Neringa Venckiene, 48, had worked as a nursing home aide and florist in the Chicago suburb of Crystal Lake with her now-20-year-old son, Karolis, before being jailed. The charges she faces in Lithuania include disobeying an order to relinquish custody of her 4-year-old niece, whom she alleges was one of the ring's victims. She also is accused of hitting an officer as dozens of police pried the girl from her arms in a raid.
Venckiene, who led an anti-pedophilia movement in Lithuania that swept her and six others into the country's parliament in 2012, told The Associated Press from jail last year that the charges are politically motivated and that shadowy figures she upset with her accusations could kill her if she's returned.
Her attorney, Michael Monico, told the AP Monday that Venckiene was devastated when he went to see her at a Chicago jail where she's been detained for the past 18 months to break the news about last week's ruling.
"It was the saddest thing I've had to do," he said. The 36-page written ruling from the Chicago-based 7th U.S. Circuit Court of Appeals said Venckiene would have "her day in court in Lithuania." It said it was a U.S. court's role to ensure terms of the extradition treaty between the U.S. and Lithuania were complied with — not to decide if evidence points to guilt or innocence.
"Venckiene will still have an opportunity to challenge the charges against her," the ruling said. "That opportunity must come in the Lithuanian justice system." Venckiene was a central figure in a scandal that gripped and divided her nation of 3 million before she went on the lam in 2013, as prosecutors prepared charges. She is viewed by some Lithuanians a heroine for exposing a seedy criminal network and by others as a manipulator who fabricated the pedophilia claims.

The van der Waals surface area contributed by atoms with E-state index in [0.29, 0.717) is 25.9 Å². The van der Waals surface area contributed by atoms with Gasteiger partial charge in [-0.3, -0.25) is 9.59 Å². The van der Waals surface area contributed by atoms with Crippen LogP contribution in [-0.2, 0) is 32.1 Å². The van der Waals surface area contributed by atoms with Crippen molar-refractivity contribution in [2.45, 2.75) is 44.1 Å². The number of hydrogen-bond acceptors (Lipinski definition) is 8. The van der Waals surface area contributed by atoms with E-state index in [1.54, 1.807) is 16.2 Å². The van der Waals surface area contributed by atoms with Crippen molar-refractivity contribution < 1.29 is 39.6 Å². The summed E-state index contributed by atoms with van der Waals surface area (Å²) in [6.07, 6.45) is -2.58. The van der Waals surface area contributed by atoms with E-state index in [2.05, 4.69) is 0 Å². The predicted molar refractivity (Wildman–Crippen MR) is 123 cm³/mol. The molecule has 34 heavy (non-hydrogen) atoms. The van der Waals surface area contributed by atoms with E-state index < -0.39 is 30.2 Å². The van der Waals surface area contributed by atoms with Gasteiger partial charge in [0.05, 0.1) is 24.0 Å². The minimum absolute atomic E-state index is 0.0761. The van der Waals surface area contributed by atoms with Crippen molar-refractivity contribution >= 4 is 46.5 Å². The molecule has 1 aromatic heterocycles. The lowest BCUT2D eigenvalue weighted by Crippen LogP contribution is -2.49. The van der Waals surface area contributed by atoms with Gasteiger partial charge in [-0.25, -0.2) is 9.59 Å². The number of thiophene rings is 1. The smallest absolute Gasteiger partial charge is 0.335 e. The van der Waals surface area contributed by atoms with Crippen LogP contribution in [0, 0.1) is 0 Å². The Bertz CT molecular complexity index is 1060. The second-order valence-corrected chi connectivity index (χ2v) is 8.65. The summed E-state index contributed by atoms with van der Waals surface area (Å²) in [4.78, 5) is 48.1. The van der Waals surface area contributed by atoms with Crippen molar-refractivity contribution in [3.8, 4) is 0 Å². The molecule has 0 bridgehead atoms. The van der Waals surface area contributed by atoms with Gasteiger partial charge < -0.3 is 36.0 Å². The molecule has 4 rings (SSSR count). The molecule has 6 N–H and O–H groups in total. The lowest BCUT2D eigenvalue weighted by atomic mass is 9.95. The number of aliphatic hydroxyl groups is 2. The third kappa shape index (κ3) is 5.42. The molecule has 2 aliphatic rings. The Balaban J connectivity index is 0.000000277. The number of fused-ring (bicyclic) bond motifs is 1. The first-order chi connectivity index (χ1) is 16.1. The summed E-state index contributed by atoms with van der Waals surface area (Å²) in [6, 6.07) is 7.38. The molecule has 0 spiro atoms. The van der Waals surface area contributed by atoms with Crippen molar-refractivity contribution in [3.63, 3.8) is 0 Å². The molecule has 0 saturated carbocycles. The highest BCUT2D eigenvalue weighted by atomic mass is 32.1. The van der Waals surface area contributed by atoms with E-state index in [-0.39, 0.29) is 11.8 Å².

The events that engulfed Venckiene included the slaying of another judge accused of molesting her niece; and the death of Venckiene's brother who leveled the initial child-abuse accusation and was a suspect in the murder.
Venckiene based her allegations about a pedophile network, in part, on a 2009 video in which her niece graphically describes several men sexually abusing her. But authorities said they weren't able to find evidence corroborating the girl's claims. Venckiene says neither she nor her family has heard from the niece since police seized her and returned her to her mother in 2012.
The unanimous 7th Circuit ruling by a three-judge panel also said the U.S. had a wider interest in fulfilling their treaty obligations with countries like Lithuania, a member of NATO and the European Union.
"If other countries lose confidence that the United States will abide by its treaties, the United States risks losing the ability to obtain the extraditions of people who commit crimes here and flee to other countries," it said.
Venckiene's lawyers could ask the Supreme Court to intervene, but the high court rarely takes on such issues, especial when neither the 7th Circuit nor the U.S. district court suggested any of the legal questions were close calls.
The U.S. attorney's office in Chicago, which is overseeing Venckiene's case, had indicated it would wait until the 7th Circuit ruled on her appeal before authorities forced her on a plane to Lithuania. The prosecutors' office declined any comment on when that could happen now that the 7th Circuit has ruled.
Venckiene had documents allowing her to live and work legally in the U.S. But she turned herself in on Feb. 13, 2018, after learning American authorities were seeking her arrest. She had hoped the U.S. Department of State would agree to step in and deem the charges politically driven, a designation that would have halted the extradition. But that would have entailed criticizing a NATO member, and on April 20, 2018, the State Department declined to intervene and OKed her extradition.
The 7th Circuit rejected the assertion in Venckiene's appeal that she qualified for a U.S. exemption from extradition on the grounds that the Lithuanian charges had "a political dimension ... in the colloquial sense" but didn't qualify as political by criteria spelled out in U.S. extradition law, including that the charges were brought amidst violent rebellion.
While it would seem a long shot, Monico said he still hoped the State Department might reconsider and decide to let Venckiene remain in the U.S. He also said he hoped Lithuania's newly sworn-in president, former banker Gitanas Nauseda, would rescind the country's request for Venckiene's extradition.
Follow Michael Tarm on Twitter at https://twitter.com/mtarm